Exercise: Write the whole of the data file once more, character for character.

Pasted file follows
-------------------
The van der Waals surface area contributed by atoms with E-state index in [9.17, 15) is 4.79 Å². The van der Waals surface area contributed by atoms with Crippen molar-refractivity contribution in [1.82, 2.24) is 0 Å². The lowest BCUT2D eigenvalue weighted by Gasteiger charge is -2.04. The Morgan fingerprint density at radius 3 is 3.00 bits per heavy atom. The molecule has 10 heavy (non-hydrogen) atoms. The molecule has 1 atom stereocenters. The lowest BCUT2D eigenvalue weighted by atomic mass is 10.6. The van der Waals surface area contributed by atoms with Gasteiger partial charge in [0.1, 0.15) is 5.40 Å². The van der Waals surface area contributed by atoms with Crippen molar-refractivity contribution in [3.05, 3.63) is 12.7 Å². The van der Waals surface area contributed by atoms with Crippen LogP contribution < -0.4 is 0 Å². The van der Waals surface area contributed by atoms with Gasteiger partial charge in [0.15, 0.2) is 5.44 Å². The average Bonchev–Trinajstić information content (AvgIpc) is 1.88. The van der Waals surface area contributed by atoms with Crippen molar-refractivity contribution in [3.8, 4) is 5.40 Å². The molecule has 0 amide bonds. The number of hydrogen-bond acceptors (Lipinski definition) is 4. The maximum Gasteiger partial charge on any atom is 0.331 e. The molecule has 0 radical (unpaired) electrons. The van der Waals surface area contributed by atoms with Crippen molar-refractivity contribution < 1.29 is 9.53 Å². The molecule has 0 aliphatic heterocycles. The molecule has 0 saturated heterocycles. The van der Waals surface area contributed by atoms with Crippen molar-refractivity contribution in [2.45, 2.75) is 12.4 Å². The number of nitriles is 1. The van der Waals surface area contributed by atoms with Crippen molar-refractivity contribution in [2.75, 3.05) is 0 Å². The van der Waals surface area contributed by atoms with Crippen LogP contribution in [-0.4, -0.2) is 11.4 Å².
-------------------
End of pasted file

The van der Waals surface area contributed by atoms with E-state index in [9.17, 15) is 4.79 Å². The van der Waals surface area contributed by atoms with Crippen molar-refractivity contribution in [1.82, 2.24) is 0 Å². The lowest BCUT2D eigenvalue weighted by Gasteiger charge is -2.04. The Morgan fingerprint density at radius 3 is 3.00 bits per heavy atom. The molecule has 10 heavy (non-hydrogen) atoms. The molecule has 1 atom stereocenters. The lowest BCUT2D eigenvalue weighted by atomic mass is 10.6. The van der Waals surface area contributed by atoms with Gasteiger partial charge in [0.1, 0.15) is 5.40 Å². The van der Waals surface area contributed by atoms with Crippen molar-refractivity contribution in [3.05, 3.63) is 12.7 Å². The van der Waals surface area contributed by atoms with Crippen LogP contribution < -0.4 is 0 Å². The van der Waals surface area contributed by atoms with Gasteiger partial charge in [0.15, 0.2) is 5.44 Å². The average Bonchev–Trinajstić information content (AvgIpc) is 1.88. The van der Waals surface area contributed by atoms with Crippen molar-refractivity contribution in [3.8, 4) is 5.40 Å². The molecule has 0 amide bonds. The number of hydrogen-bond acceptors (Lipinski definition) is 4. The maximum Gasteiger partial charge on any atom is 0.331 e. The molecule has 0 radical (unpaired) electrons. The van der Waals surface area contributed by atoms with Crippen molar-refractivity contribution < 1.29 is 9.53 Å². The molecule has 0 aliphatic heterocycles. The molecule has 0 saturated heterocycles. The van der Waals surface area contributed by atoms with Crippen molar-refractivity contribution in [2.45, 2.75) is 12.4 Å². The number of nitriles is 1. The van der Waals surface area contributed by atoms with Crippen molar-refractivity contribution in [2.75, 3.05) is 0 Å². The van der Waals surface area contributed by atoms with Crippen LogP contribution in [-0.4, -0.2) is 11.4 Å².